What this website is all about

The ISAF Council voted on May 5, 2012 to replace windsurfing with kiteboard racing at the 2016 Olympics in Rio.

US Sailing’s support for kiteboarding played an important role in the narrow 19-17 decision at ISAF in favor of kiteboarding. We believe that this decision was misguided, and respectfully appeal to US Sailing to examine the facts and reconsider its position. If a formal request can be assembled and submitted by August 1, 2012, the ISAF Council will revisit the issue at its Annual Meeting in Dún Laoghaire in November 2012.

Windsurfing is a unique discipline of sailing that is both physically and tactically demanding. It has a storied history at the Olympics and it should remain part of the sport of sailing on the biggest stage in the world.  Olympic class windsurfers are some of the fittest athletes at the games. Like the laser class, the Olympic windsurfing class attracts participation from countries all over the world, including many emerging nations.  It abides by one-design principles. It’s affordable, accessible, and safe to do at almost any wind speed. It attracts youth sailors everywhere and is colorful and exciting to watch.

The decision to replace windsurfing with kiteboard racing failed to properly evaluate the weaknesses of the new discipline of kiteboard racing at this point in its development. There are key areas of concern. Ever since the decision was made at ISAF’s Mid-Year meeting in Italy a few weeks ago, we’ve seen massive petitions and heated exchanges in the press and on online forums. The emotion among the windsurfing community is understandable, and the fact that its participants are passionate is very healthy for the sport. But the purpose of this website is to stay away from emotional arguments, stick to the facts and provide an objective analysis.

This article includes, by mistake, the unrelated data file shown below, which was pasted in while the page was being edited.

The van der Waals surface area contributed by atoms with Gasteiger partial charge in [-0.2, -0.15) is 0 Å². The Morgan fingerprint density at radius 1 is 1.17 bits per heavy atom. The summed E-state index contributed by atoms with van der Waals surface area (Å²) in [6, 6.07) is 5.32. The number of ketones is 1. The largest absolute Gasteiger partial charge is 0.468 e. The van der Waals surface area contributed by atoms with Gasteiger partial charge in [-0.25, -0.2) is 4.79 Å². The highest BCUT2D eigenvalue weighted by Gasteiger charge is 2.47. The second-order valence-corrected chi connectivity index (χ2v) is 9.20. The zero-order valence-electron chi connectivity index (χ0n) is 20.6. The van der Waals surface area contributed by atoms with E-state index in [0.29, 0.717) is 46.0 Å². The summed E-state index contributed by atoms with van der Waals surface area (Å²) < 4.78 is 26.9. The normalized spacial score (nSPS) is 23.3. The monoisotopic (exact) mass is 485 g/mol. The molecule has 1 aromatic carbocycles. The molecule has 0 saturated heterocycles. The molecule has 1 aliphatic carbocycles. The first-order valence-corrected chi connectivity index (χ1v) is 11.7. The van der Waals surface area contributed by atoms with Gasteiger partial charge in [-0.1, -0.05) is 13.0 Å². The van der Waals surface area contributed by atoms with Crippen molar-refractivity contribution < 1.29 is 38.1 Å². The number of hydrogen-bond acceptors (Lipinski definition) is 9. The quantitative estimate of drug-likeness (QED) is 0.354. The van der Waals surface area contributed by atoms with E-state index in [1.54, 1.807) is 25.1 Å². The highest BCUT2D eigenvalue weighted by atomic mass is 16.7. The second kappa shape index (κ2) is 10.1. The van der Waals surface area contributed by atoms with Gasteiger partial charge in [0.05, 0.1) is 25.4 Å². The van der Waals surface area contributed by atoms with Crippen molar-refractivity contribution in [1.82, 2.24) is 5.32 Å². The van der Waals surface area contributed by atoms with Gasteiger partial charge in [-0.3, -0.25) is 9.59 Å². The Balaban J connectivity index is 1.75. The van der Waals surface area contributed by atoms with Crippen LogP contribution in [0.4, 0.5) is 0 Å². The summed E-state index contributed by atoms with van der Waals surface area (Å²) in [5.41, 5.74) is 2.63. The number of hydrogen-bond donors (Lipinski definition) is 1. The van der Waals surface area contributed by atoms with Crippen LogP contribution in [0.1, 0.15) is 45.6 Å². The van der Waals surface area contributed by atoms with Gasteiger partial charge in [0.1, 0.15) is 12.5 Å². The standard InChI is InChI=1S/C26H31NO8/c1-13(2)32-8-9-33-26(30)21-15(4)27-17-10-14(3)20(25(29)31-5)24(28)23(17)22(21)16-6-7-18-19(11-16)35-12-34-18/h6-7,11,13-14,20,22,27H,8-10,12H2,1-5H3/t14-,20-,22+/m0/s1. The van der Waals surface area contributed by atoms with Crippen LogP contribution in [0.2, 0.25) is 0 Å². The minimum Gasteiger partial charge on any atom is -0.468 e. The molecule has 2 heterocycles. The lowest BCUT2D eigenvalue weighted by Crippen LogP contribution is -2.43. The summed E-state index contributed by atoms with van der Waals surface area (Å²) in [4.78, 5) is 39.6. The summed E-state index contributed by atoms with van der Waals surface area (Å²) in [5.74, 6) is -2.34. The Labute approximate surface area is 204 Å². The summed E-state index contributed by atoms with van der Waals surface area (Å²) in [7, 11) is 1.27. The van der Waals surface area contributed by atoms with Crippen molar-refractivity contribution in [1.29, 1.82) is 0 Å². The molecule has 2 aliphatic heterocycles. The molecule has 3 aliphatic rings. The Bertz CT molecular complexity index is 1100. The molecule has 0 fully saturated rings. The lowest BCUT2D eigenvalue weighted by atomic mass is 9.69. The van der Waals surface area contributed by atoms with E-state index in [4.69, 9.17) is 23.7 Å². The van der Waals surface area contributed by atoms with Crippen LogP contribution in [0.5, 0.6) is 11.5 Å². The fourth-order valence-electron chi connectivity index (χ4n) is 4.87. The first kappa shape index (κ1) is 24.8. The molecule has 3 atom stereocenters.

Our position is aligned with the recommendations of the Events Committee at ISAF: kiteboard racing is a welcome addition to the ISAF World Cup, because the World Cup can provide a learning platform for everyone. Event logistics, equipment, safety guidelines, racing formats can be tested out, while long-term youth development programs can be set up to accompany young athletes on the path to Olympic glory without the rush and dangerous compromises associated with trying to meet the time-table of the Rio Olympics. ISAF can then use those developments to decide in 2014 whether to include the discipline at the 2020 Olympic Sailing competition. But in the decision between windsurfing and kiteboard racing for the Rio Olympics in 2016, the clear choice is windsurfing.

We invite you to click on the pages and posts on this website to learn more about this, and are looking forward to reviewing the facts with you. Your friends at US Windsurfing.


One comment

  1. Henry Coz

    I agree with most of Nevin Sayre’s comments. Further, Windsurfing certainly is more aligned with “sailing” as we have historically known it. Many of the skills needed for windsurfing are the very same ones that need to be developed to sail any craft. This fact allows windsurfing to have a place along the learning path of any budding sailor of any age.
    Kitesurfing is a great sport, too, but I do not think of it as a replacement for windsurfing at the Olympic level. It is very exciting to watch or participate in, but I am not sure it is ready to be an Olympic sport yet. The ISAF should proceed with moving Kiteboarding along as a potential future Olympic sport, but not at the expense of Windsurfing.

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